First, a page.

2024-05
Agent

Examining the degree of neuroprotective effects of ACMSD in the AAV-α-synuclein Parkinson’s Disease animal model

Description
Parkinson's disease (PD) is the second most common neurodegenerative disease and is characterized by impaired motor function including tremor, rigidity, akinesia and postural instability as well as non-motor symptoms including cognitive impairment, depression, and anxiety. Pathological indices of PD consist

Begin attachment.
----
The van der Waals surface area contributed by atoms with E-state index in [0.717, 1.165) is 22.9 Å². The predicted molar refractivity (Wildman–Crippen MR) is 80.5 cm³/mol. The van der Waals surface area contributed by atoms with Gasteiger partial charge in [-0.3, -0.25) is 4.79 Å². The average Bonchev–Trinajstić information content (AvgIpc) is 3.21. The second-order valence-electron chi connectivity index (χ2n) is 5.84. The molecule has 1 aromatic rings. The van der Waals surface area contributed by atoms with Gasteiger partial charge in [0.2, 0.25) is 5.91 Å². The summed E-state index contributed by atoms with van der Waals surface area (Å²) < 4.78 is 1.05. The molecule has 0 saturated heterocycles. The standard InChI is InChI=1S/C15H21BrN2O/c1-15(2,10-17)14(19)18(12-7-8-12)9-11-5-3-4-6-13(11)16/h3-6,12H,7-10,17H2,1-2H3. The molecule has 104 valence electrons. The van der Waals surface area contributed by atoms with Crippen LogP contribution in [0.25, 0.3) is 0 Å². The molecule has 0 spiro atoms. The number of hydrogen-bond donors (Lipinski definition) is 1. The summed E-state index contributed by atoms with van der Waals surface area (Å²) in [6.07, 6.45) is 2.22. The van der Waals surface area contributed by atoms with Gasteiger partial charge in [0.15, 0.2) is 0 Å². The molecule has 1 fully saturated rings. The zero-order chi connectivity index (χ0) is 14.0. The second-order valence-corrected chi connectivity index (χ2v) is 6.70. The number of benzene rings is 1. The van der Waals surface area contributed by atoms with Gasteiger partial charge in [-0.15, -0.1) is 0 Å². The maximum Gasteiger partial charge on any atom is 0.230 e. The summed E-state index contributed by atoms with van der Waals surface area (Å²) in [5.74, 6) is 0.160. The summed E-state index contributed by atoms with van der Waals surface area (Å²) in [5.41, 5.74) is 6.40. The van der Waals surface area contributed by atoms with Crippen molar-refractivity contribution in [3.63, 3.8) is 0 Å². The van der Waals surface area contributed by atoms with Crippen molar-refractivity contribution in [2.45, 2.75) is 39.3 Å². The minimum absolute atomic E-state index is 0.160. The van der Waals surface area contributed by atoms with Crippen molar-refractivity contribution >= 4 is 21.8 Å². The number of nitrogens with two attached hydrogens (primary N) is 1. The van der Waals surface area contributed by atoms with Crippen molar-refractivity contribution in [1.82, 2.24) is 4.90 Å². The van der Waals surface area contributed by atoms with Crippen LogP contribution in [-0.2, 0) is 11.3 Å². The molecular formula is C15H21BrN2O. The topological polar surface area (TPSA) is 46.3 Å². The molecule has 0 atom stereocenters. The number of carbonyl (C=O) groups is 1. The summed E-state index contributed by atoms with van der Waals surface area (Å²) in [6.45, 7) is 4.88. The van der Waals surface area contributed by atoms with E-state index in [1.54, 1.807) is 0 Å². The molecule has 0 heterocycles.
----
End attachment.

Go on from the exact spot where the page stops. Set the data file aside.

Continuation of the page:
Parkinson's disease (PD) is the second most common neurodegenerative disease and is characterized by impaired motor function including tremor, rigidity, akinesia and postural instability as well as non-motor symptoms including cognitive impairment, depression, and anxiety. Pathological indices of PD consist of protein aggregation of α-synuclein (ɑ-syn), striatal dopaminergic denervation and the loss of dopaminergic neurons in the substantia nigra. While the exact causes of PD remain unknown, substantial evidence suggests that the kynurenine pathway (KP), a pathway upregulated in response to inflammation, is implicated in its pathology. Under normal physiological conditions, the KP catabolizes the amino acid tryptophan to the metabolite 2-amino-3-carboxymuconate-6-semialdehyde (ACMS). ACMS is then spontaneously converted to quinolinic acid (QA), which is an intermediate in the formation of nicotinamide adenine dinucleotide (NAD+), a cofactor in mitochondrial respiration, thus serving as an essential molecule in cellular energy metabolism. QA itself may serve as a contributing factor in PD pathology as this metabolite promotes oxidative stress, mitochondrial dysfunction, excitotoxicity, and positively correlates with increased scores in the Unified Parkinson’s Disease Rating Scale (UPDRS) in motor experiences of daily living (UPDRS II) and motor complications (UPDRS III). ACMS is enzymatically converted to picolinic acid (PA), an iron chelator and anti-viral agent, by 2-amino-3-carboxymuconate-6-semialdehyde decarboxylase (ACMSD), thus limiting the formation of QA and potentially conferring neuroprotective effects. To model Parkinson’s disease, we overexpressed α-synuclein unilaterally in the substantia nigra with an adeno-associated virus (AAV), which leads to dose-dependent neurodegeneration, aggregation of α-syn and motor impairments. This model may therefore serve to examine perturbations of the KP in the context of PD including increased QA/PA expression. We hypothesize that the overexpression of the enzyme ACMSD in the AAV-α-syn model of PD will reduce the degree of neurodegeneration and inflammation and prevent motor decline. Neurodegeneration and neuroinflammation will be quantified histologically, through stereology and densitometry respectively. Observable PD-like symptoms will be quantified using behavioral assessments, particularly the cylinder test and amphetamine induced rotations to assess the degree of motor decline.